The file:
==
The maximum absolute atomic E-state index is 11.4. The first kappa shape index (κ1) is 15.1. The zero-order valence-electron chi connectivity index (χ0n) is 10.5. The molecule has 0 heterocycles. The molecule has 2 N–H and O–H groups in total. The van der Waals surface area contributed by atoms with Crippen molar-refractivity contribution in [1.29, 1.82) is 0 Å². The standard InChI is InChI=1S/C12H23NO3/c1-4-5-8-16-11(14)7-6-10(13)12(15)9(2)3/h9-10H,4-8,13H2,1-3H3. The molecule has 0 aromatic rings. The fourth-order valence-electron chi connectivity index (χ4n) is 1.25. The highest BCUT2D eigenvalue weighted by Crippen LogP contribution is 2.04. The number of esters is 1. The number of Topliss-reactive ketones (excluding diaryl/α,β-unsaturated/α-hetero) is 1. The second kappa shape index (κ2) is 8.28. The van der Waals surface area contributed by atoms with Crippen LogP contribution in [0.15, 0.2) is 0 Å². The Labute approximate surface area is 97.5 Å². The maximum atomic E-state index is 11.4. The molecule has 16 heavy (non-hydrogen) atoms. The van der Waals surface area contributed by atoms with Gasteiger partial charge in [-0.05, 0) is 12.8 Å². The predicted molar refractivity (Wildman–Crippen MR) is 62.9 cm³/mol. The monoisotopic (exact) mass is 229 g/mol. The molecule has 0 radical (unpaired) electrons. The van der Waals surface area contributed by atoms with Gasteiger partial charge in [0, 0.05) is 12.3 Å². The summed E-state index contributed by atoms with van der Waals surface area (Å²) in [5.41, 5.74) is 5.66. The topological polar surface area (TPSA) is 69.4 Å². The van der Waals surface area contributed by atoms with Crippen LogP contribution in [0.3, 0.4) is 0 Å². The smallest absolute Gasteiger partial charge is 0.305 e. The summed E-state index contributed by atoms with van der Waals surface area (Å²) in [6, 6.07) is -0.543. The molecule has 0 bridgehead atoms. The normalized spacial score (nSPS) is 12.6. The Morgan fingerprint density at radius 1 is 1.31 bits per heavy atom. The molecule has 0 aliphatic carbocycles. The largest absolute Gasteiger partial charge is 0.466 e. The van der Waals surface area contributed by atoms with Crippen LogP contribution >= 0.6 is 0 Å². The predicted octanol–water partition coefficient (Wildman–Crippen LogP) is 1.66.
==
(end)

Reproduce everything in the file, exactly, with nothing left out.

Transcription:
The maximum absolute atomic E-state index is 11.4. The first kappa shape index (κ1) is 15.1. The zero-order valence-electron chi connectivity index (χ0n) is 10.5. The molecule has 0 heterocycles. The molecule has 2 N–H and O–H groups in total. The van der Waals surface area contributed by atoms with Crippen molar-refractivity contribution in [1.29, 1.82) is 0 Å². The standard InChI is InChI=1S/C12H23NO3/c1-4-5-8-16-11(14)7-6-10(13)12(15)9(2)3/h9-10H,4-8,13H2,1-3H3. The molecule has 0 aromatic rings. The fourth-order valence-electron chi connectivity index (χ4n) is 1.25. The highest BCUT2D eigenvalue weighted by Crippen LogP contribution is 2.04. The number of esters is 1. The number of Topliss-reactive ketones (excluding diaryl/α,β-unsaturated/α-hetero) is 1. The second kappa shape index (κ2) is 8.28. The van der Waals surface area contributed by atoms with Crippen LogP contribution in [0.15, 0.2) is 0 Å². The Labute approximate surface area is 97.5 Å². The maximum atomic E-state index is 11.4. The molecule has 16 heavy (non-hydrogen) atoms. The van der Waals surface area contributed by atoms with Gasteiger partial charge in [-0.05, 0) is 12.8 Å². The predicted molar refractivity (Wildman–Crippen MR) is 62.9 cm³/mol. The monoisotopic (exact) mass is 229 g/mol. The molecule has 0 radical (unpaired) electrons. The van der Waals surface area contributed by atoms with Gasteiger partial charge in [0, 0.05) is 12.3 Å². The summed E-state index contributed by atoms with van der Waals surface area (Å²) in [5.41, 5.74) is 5.66. The topological polar surface area (TPSA) is 69.4 Å². The van der Waals surface area contributed by atoms with Crippen LogP contribution in [0.3, 0.4) is 0 Å². The smallest absolute Gasteiger partial charge is 0.305 e. The summed E-state index contributed by atoms with van der Waals surface area (Å²) in [6, 6.07) is -0.543. The molecule has 0 bridgehead atoms. The normalized spacial score (nSPS) is 12.6. The Morgan fingerprint density at radius 1 is 1.31 bits per heavy atom. The molecule has 0 aliphatic carbocycles. The largest absolute Gasteiger partial charge is 0.466 e. The van der Waals surface area contributed by atoms with Crippen LogP contribution >= 0.6 is 0 Å². The predicted octanol–water partition coefficient (Wildman–Crippen LogP) is 1.66.